Anonymous asked: Were any Japanese citizens resistant of the Empire and their ideals during WWII? I've often wondered about this, but have never found any sound information on it.
This is a good question too anon.
I did a huge project on that for uni a while back, and really from what I could find (and my professor made me dig deep and far so I wouldn’t present the usual “the Japanese were horrible! war crimes!!” speech to the class) there weren’t many, if any at all.
But it wasn’t the citizens fault, and I understand it’s really hard to understand why, especially if someone has a Western mindset (because the mindset of most Asian countries is really different from Western countries in the sense that it is the majority over the individual which is what has nearly always made their armies so great), is that they had been so toughly conditioned by the government that resistance was, well to be cliche, futile.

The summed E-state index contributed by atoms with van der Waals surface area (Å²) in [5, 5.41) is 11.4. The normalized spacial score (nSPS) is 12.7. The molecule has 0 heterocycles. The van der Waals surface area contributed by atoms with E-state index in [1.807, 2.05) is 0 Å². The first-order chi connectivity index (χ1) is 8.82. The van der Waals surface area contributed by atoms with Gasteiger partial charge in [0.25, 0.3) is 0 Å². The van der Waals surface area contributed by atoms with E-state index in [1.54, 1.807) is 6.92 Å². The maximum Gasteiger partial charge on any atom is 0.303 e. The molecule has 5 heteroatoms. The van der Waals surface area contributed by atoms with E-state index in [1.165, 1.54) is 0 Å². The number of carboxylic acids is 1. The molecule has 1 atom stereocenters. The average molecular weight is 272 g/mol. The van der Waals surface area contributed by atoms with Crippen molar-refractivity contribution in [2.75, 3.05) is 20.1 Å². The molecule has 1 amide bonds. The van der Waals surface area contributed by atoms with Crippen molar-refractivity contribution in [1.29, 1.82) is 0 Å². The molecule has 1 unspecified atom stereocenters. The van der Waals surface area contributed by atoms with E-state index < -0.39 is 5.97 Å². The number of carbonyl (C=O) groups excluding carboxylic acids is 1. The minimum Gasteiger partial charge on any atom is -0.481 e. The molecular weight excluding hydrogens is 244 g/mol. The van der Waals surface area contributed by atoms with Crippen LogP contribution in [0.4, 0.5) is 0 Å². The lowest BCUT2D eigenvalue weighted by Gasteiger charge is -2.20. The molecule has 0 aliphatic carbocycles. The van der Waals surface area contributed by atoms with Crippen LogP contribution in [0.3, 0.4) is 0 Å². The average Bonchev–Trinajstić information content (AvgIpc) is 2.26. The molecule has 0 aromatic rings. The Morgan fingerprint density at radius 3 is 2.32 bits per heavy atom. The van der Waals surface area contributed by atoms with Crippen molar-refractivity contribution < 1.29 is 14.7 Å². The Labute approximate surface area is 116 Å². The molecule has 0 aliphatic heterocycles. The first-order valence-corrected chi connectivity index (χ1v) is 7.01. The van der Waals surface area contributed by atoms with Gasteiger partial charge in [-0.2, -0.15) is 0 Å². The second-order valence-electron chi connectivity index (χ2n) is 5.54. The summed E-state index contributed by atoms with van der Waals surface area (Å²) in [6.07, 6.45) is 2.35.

I’m sure there might have been a few, perhaps in the older generation—I don’t image the younglings would be in on it considering they all really had been brainwashed, especially the young men—but they were probably shut down so quickly that there was no news out of. I can’t imagine there would be as much resistance to the ideals the Empire was propagating—not like in Germany and Italy.
Any followers know of any and have citations?
I got nothing for this off the top of my head.
September 15, 2012, 11:39pm / 19